So, you have found your first deal. At this point, you’ve spent a lot of time and money and you have finally found an owner who is willing to talk to you. You even found a price that you both agree upon. Suddenly it becomes real. It’s so exciting – you might actually be able to buy your first apartment building! Just slow down there, cowboy, your work isn’t over yet.
Now’s the time for the hardest part of the whole deal process. Your offer was based on a bunch of numbers provided by the owner. I’m under the belief that they rarely outright lie to you, but there is a gray area of what sellers say and what they fail to mention.
Remember the last time you sold a used item. Perhaps you traded in your car back to the dealer. You may have thought, “This is a car dealer, they should be savvy enough to find any defects in there.” And you may fail to mention how the car got in a fender bender and the airbag deployed, but you got it all fixed in Reno. You might justify this by saying that it is the dealer’s job to check out the car and if they fail to check the computer that’s their fault. In fact, you expect them to check that computer for a prior airbag deployment, and if they didn’t, that is on them. Why would you volunteer information that they should find out anyway? You expect them to do their Due Diligence.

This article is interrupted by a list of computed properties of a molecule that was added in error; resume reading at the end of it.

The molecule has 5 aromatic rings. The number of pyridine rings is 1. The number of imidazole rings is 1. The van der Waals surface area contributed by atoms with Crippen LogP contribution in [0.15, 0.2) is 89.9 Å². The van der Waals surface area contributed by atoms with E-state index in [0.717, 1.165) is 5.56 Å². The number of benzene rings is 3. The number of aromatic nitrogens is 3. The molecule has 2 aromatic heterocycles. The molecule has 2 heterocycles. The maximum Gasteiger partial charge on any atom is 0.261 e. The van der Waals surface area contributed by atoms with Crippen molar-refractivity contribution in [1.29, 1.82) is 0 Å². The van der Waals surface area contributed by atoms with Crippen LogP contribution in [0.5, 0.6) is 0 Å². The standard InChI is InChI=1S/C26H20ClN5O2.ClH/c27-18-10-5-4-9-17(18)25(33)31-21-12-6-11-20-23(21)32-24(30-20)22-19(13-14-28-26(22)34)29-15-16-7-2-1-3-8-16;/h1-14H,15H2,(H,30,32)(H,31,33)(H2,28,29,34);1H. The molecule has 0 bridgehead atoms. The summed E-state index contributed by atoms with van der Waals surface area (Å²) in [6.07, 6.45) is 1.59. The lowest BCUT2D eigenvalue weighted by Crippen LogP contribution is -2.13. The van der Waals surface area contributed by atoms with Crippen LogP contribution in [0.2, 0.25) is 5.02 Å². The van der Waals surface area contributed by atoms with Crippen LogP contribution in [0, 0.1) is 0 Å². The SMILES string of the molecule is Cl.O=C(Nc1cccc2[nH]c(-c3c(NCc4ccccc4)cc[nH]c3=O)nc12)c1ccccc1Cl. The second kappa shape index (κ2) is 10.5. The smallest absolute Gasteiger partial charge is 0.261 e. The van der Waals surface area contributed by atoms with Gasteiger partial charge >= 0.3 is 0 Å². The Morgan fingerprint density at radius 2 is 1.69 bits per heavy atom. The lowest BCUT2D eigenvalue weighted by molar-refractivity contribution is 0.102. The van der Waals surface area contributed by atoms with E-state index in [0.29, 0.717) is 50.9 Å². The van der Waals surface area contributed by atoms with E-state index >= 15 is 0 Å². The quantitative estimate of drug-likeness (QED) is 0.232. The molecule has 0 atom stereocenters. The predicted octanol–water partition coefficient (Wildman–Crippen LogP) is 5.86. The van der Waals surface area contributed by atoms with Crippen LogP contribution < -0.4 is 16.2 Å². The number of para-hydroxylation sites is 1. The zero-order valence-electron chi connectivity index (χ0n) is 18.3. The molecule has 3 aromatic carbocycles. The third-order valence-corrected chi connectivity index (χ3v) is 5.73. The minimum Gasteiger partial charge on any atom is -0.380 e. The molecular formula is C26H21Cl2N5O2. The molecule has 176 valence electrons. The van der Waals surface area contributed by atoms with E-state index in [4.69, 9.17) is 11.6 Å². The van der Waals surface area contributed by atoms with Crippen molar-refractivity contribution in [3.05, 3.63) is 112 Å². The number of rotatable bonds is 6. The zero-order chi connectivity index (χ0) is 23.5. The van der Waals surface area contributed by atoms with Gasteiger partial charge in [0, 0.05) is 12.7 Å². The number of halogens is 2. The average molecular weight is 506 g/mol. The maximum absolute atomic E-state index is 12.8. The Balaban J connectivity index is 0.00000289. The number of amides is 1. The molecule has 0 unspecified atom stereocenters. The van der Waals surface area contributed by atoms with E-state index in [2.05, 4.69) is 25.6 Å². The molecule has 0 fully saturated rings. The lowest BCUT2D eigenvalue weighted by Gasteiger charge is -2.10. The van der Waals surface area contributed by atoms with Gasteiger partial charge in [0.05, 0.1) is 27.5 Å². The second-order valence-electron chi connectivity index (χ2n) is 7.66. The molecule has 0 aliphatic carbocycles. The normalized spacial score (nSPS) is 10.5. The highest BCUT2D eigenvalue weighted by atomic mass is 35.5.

Of course, your duty as a seller is to disclose all the defects that you know about. Sadly, it’s hard to prove later that the seller knew about the faulty sewer pipe in the basement, even if he actually did know about it an didn’t tell you. The seller should tell you these things, but sometimes the seller doesn’t. You better be savvy enough to find these defects yourself. With that, here are the things to do in your due diligence.
Due Diligence Checklist
- Verify income: Bank Statements
- Verify income: Leases
- Verify income: Rent Roll
- Verify income: Tax Returns
- Verify expenses: List of Vendors
- Verify expenses: Utility Statements
- Verify expenses: Property Tax Records
- Verify risk: List of All Agreements
- Verify risk: Insurance Claims
- Verify risk: Liens and Liabilities
- Inspection: Your Personal Inspection
- Inspection: Full Commercial Inspection
- Inspection: Site survey and title report
Every one of these things needs to be somewhere in the purchase agreement. The seller will be required to give you these documents. We will discuss later about how to put these in the purchase agreement. I’ll go into detail about each of these items in future posts. Start to familiarize yourself with each of these items now, so you know what to do when you make your offer.